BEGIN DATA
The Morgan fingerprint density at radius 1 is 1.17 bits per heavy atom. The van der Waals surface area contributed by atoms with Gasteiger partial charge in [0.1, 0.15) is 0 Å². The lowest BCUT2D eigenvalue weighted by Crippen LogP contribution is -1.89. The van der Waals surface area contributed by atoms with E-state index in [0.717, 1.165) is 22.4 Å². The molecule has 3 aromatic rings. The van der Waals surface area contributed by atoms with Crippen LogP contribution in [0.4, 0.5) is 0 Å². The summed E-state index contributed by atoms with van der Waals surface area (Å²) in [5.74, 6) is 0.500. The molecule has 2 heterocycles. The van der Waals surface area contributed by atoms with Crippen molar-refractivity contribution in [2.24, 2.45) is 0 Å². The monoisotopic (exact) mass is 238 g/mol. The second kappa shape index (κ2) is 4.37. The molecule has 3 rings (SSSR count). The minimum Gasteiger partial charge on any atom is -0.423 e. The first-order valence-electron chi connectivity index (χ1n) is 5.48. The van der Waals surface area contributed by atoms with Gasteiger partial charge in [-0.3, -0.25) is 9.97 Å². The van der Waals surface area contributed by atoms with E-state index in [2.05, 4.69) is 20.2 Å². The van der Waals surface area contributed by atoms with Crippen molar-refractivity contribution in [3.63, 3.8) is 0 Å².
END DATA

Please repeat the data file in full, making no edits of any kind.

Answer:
The Morgan fingerprint density at radius 1 is 1.17 bits per heavy atom. The van der Waals surface area contributed by atoms with Gasteiger partial charge in [0.1, 0.15) is 0 Å². The lowest BCUT2D eigenvalue weighted by Crippen LogP contribution is -1.89. The van der Waals surface area contributed by atoms with E-state index in [0.717, 1.165) is 22.4 Å². The molecule has 3 aromatic rings. The van der Waals surface area contributed by atoms with Crippen LogP contribution in [0.4, 0.5) is 0 Å². The summed E-state index contributed by atoms with van der Waals surface area (Å²) in [5.74, 6) is 0.500. The molecule has 2 heterocycles. The van der Waals surface area contributed by atoms with Crippen molar-refractivity contribution in [2.24, 2.45) is 0 Å². The monoisotopic (exact) mass is 238 g/mol. The second kappa shape index (κ2) is 4.37. The molecule has 3 rings (SSSR count). The minimum Gasteiger partial charge on any atom is -0.423 e. The first-order valence-electron chi connectivity index (χ1n) is 5.48. The van der Waals surface area contributed by atoms with Gasteiger partial charge in [-0.3, -0.25) is 9.97 Å². The van der Waals surface area contributed by atoms with E-state index in [2.05, 4.69) is 20.2 Å². The van der Waals surface area contributed by atoms with Crippen molar-refractivity contribution in [3.63, 3.8) is 0 Å².